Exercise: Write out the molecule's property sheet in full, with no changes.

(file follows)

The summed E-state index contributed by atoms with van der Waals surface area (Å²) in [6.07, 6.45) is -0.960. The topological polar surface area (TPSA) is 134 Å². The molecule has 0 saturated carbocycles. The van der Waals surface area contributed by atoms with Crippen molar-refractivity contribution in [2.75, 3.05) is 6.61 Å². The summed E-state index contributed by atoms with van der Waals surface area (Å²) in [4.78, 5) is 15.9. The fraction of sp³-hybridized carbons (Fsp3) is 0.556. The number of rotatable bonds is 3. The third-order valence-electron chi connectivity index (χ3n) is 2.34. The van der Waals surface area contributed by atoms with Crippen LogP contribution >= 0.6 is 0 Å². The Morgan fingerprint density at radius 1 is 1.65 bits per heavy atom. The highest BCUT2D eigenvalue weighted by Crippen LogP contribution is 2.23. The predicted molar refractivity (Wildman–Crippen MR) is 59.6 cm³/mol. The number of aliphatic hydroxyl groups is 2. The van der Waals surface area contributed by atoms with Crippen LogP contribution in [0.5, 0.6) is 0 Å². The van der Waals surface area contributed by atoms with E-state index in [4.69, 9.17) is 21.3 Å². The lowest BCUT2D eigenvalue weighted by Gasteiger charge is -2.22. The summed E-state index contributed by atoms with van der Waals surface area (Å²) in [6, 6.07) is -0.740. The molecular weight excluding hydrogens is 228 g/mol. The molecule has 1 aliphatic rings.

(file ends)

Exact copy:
The summed E-state index contributed by atoms with van der Waals surface area (Å²) in [6.07, 6.45) is -0.960. The topological polar surface area (TPSA) is 134 Å². The molecule has 0 saturated carbocycles. The van der Waals surface area contributed by atoms with Crippen molar-refractivity contribution in [2.75, 3.05) is 6.61 Å². The summed E-state index contributed by atoms with van der Waals surface area (Å²) in [4.78, 5) is 15.9. The fraction of sp³-hybridized carbons (Fsp3) is 0.556. The number of rotatable bonds is 3. The third-order valence-electron chi connectivity index (χ3n) is 2.34. The van der Waals surface area contributed by atoms with Crippen LogP contribution >= 0.6 is 0 Å². The Morgan fingerprint density at radius 1 is 1.65 bits per heavy atom. The highest BCUT2D eigenvalue weighted by Crippen LogP contribution is 2.23. The predicted molar refractivity (Wildman–Crippen MR) is 59.6 cm³/mol. The number of aliphatic hydroxyl groups is 2. The van der Waals surface area contributed by atoms with Crippen LogP contribution in [0.5, 0.6) is 0 Å². The van der Waals surface area contributed by atoms with E-state index in [4.69, 9.17) is 21.3 Å². The lowest BCUT2D eigenvalue weighted by Gasteiger charge is -2.22. The summed E-state index contributed by atoms with van der Waals surface area (Å²) in [6, 6.07) is -0.740. The molecular weight excluding hydrogens is 228 g/mol. The molecule has 1 aliphatic rings.